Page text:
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dave allyn
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dave allyn
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PostWed Jan 18, 2023 3:38 pm 
Interesting annual report from Chelan County Mountain Rescue. https://www.flipsnack.com/78698A5569B/ccmr-annual-report-2022-vxiyuxgseo.html This is my first attempt at adding a link. If it doesn't work, sorry.

Now I Fly, SeanSullivan86, fourteen410, SpookyKite89, peter707, Nancyann, awilsondc, zimmertr, runup, Bramble_Scramble, HitTheTrail
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HitTheTrail
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PostWed Jan 18, 2023 3:56 pm 
Hmmmm, I see some familiar faces in that lineup. Thanks for all of your dedicated support in the backcountry. Keep up the good work

dave allyn
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HitTheTrail
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PostSat Jan 21, 2023 5:16 am 
This annual report is summarized in todays Wenatchee weekend paper. https://www.wenatcheeworld.com/news/chelan-county-mountain-rescue-association-reports-spike-in-rescues/article_240c6e44-9787-11ed-ab19-8b2085e66437.html/?utm_medium=internal&utm_source=readerShare&utm_campaign=bButton If you can't make the link work then here is the text: Chelan County Mountain Rescue Association reports spike in rescues CHELAN COUNTY — The Chelan County Mountain Rescue Association reported a 93% increase in missions from 2021 to 2022 in its annual report. The all-volunteer nonprofit organization invested 775 hours into 28 missions last year. The association is comprised of 27 active volunteers to assist the Chelan County Sheriff’s Office in rescuing hikers and climbers in the backcountry, including mountain terrain, sometimes during extreme conditions. CCMRA president, Vernon Nelson, said the increase year-over-year is likely related to more frequency of visitors in the backcountry. “People have noticed that The Enchantments (Lakes) are busier and busier. It’s really a numbers game, the more time people spend outdoors, the more likely accidents happen,” Nelson said. Nelson added people can more easily access help thanks to the improvement in communication methods, even just over the last decade. Smartphone SOS features and improved technology allows for people to seek assistance rather than “30 years ago, people would more likely have to get themselves out.” “There’s also been a decrease in overdue searches with hikers and climbers able to let loved ones know they’re okay or ask for assistance (with smartphone SOS features) sooner,” Nelson said. Of those 28 missions, 11% were “saves” which are considered missions where a life would’ve been lost without immediate response from the rescue volunteers. Nelson said two particular incidents — an injured hiker with both legs and an arm stuck under a boulder on Lake Viviane in October and a snowshoer lost during a snowstorm in January — were flagged as saves. “The snowshoer … very well could’ve frozen to death,” Nelson said. Approximately 78% of the missions were dubbed “rescues,” meaning volunteers saved someone, however death was not imminent. One particular mission that was deemed a rescue was on Dragontail Peak in early October when two climbers’ ropes were stuck and the pair couldn’t rappel down. Nelson said this was a “rescue” because if the volunteers weren’t able to reach the two for whatever reason, the climbers “would have eventually figured it out.” The remainder of the missions, 11% were recoveries, which is when the team recovers a body of someone who died. October racked up the most rescues of the year at six. July and August had a handful of rescues as well, tied for five rescues for each month. Nelson accredited the peak in rescues partially due to limited air support from helicopters, which often triggers the sheriff’s office to call in CCRMA. According to Nelson, during changing weather and extreme heat, it makes air service more difficult to execute. “(The peak in the fall) isn’t just limited air support though,” Nelson said. “The changing weather and short days in the fall; the changing conditions in the mountains catch people off guard. It’ll be 70 degrees in Wenatchee and cold and stormy up there (in the mountains).” Funding for the organization comes from 85 individual donors and grants, this year one came from Gesa Credit Union and another from Community Foundation of NCW. According to the annual report, 91% of the funding supports equipment and the rescue organization’s wish list includes a drone and communications gear as well as training opportunities.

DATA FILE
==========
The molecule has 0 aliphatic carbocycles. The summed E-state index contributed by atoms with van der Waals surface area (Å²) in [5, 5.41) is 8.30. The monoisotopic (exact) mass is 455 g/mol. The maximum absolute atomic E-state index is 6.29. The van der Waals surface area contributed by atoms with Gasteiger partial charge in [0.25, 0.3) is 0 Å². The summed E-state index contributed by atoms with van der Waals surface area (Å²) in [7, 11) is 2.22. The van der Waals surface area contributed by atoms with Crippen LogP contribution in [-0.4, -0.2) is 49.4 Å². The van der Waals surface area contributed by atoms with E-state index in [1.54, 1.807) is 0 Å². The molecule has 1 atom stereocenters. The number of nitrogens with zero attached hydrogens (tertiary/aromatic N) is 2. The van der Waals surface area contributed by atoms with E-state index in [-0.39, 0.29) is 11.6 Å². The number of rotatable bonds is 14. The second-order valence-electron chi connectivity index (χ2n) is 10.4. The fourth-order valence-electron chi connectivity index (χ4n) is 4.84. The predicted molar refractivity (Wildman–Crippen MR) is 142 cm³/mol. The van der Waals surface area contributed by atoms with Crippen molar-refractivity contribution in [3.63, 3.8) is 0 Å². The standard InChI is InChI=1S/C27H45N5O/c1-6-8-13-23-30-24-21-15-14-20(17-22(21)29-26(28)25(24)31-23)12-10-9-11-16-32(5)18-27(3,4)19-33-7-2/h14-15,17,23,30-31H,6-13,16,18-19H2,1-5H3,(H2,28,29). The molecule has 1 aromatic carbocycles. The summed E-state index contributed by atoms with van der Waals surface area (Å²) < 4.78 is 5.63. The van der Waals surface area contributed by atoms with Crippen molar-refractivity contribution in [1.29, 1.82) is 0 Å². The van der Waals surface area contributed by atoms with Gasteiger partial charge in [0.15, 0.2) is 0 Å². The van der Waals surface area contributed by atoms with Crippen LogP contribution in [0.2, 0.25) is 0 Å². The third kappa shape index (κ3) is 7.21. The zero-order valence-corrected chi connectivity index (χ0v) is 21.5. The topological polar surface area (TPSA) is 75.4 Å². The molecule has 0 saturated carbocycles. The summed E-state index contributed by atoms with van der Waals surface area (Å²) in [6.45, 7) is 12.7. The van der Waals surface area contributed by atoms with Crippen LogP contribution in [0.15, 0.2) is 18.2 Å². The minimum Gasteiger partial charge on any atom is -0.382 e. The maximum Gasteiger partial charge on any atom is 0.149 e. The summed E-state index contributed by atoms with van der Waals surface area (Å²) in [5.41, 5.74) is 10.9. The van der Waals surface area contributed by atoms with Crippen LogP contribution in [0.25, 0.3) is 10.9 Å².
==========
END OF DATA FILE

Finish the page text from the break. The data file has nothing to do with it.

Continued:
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SeanSullivan86
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PostThu Jan 26, 2023 9:11 am 
HitTheTrail wrote:
Nelson said this was a “rescue” because if the volunteers weren’t able to reach the two for whatever reason, the climbers “would have eventually figured it out.”
Sorry to make light of the subject, but I had a chuckle at this line. Thanks to all the volunteers.

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